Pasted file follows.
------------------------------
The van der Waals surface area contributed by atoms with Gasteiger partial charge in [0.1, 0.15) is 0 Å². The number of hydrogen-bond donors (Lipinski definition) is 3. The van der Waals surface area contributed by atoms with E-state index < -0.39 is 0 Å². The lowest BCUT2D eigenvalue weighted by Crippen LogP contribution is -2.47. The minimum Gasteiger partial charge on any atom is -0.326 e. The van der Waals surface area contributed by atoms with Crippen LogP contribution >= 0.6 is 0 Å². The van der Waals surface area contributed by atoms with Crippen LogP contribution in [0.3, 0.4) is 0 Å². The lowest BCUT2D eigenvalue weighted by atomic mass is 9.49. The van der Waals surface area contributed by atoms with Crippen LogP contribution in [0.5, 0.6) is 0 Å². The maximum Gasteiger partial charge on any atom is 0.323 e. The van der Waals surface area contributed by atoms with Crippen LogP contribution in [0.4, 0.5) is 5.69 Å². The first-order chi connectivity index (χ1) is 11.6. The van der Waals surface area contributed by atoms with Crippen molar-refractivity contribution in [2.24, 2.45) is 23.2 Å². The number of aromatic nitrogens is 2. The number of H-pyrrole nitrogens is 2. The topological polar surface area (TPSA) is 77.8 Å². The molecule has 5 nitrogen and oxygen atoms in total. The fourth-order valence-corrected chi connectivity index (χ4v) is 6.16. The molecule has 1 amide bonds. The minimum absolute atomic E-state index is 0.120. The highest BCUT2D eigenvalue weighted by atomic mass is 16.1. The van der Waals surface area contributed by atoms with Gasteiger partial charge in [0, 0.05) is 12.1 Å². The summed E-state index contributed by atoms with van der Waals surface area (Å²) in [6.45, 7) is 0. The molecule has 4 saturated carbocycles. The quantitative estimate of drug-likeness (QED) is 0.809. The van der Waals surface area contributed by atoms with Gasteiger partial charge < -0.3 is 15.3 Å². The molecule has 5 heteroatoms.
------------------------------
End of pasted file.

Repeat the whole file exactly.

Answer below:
The van der Waals surface area contributed by atoms with Gasteiger partial charge in [0.1, 0.15) is 0 Å². The number of hydrogen-bond donors (Lipinski definition) is 3. The van der Waals surface area contributed by atoms with E-state index < -0.39 is 0 Å². The lowest BCUT2D eigenvalue weighted by Crippen LogP contribution is -2.47. The minimum Gasteiger partial charge on any atom is -0.326 e. The van der Waals surface area contributed by atoms with Crippen LogP contribution >= 0.6 is 0 Å². The van der Waals surface area contributed by atoms with Crippen LogP contribution in [0.3, 0.4) is 0 Å². The lowest BCUT2D eigenvalue weighted by atomic mass is 9.49. The van der Waals surface area contributed by atoms with Crippen LogP contribution in [0.5, 0.6) is 0 Å². The maximum Gasteiger partial charge on any atom is 0.323 e. The van der Waals surface area contributed by atoms with Crippen LogP contribution in [0.4, 0.5) is 5.69 Å². The first-order chi connectivity index (χ1) is 11.6. The van der Waals surface area contributed by atoms with Crippen molar-refractivity contribution in [2.24, 2.45) is 23.2 Å². The number of aromatic nitrogens is 2. The number of H-pyrrole nitrogens is 2. The topological polar surface area (TPSA) is 77.8 Å². The molecule has 5 nitrogen and oxygen atoms in total. The fourth-order valence-corrected chi connectivity index (χ4v) is 6.16. The molecule has 1 amide bonds. The minimum absolute atomic E-state index is 0.120. The highest BCUT2D eigenvalue weighted by atomic mass is 16.1. The van der Waals surface area contributed by atoms with Gasteiger partial charge in [0, 0.05) is 12.1 Å². The summed E-state index contributed by atoms with van der Waals surface area (Å²) in [6.45, 7) is 0. The molecule has 4 saturated carbocycles. The quantitative estimate of drug-likeness (QED) is 0.809. The van der Waals surface area contributed by atoms with Gasteiger partial charge < -0.3 is 15.3 Å². The molecule has 5 heteroatoms.